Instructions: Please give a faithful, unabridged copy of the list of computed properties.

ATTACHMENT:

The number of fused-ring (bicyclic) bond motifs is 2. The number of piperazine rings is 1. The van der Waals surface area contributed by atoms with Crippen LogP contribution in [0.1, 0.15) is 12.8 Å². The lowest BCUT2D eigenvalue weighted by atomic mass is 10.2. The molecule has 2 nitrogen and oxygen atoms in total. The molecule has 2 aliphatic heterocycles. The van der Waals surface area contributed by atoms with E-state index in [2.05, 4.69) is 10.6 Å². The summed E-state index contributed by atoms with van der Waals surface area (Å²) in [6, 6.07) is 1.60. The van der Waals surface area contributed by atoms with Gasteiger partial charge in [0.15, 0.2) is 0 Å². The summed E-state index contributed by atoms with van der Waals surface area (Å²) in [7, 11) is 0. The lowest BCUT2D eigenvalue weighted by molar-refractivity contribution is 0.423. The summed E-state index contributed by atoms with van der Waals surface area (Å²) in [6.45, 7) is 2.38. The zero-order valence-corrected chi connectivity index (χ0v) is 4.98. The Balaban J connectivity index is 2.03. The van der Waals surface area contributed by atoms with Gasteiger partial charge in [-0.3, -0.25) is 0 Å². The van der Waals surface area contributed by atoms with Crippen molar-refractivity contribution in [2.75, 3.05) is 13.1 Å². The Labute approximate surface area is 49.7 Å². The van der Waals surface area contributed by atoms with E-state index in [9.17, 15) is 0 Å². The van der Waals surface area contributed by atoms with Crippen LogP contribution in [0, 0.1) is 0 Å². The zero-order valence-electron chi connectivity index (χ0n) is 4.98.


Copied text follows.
The number of fused-ring (bicyclic) bond motifs is 2. The number of piperazine rings is 1. The van der Waals surface area contributed by atoms with Crippen LogP contribution in [0.1, 0.15) is 12.8 Å². The lowest BCUT2D eigenvalue weighted by atomic mass is 10.2. The molecule has 2 nitrogen and oxygen atoms in total. The molecule has 2 aliphatic heterocycles. The van der Waals surface area contributed by atoms with E-state index in [2.05, 4.69) is 10.6 Å². The summed E-state index contributed by atoms with van der Waals surface area (Å²) in [6, 6.07) is 1.60. The van der Waals surface area contributed by atoms with Gasteiger partial charge in [0.15, 0.2) is 0 Å². The summed E-state index contributed by atoms with van der Waals surface area (Å²) in [7, 11) is 0. The lowest BCUT2D eigenvalue weighted by molar-refractivity contribution is 0.423. The summed E-state index contributed by atoms with van der Waals surface area (Å²) in [6.45, 7) is 2.38. The zero-order valence-corrected chi connectivity index (χ0v) is 4.98. The Balaban J connectivity index is 2.03. The van der Waals surface area contributed by atoms with Gasteiger partial charge in [-0.3, -0.25) is 0 Å². The van der Waals surface area contributed by atoms with Crippen molar-refractivity contribution in [2.75, 3.05) is 13.1 Å². The Labute approximate surface area is 49.7 Å². The van der Waals surface area contributed by atoms with E-state index in [9.17, 15) is 0 Å². The van der Waals surface area contributed by atoms with Crippen LogP contribution in [0, 0.1) is 0 Å². The zero-order valence-electron chi connectivity index (χ0n) is 4.98.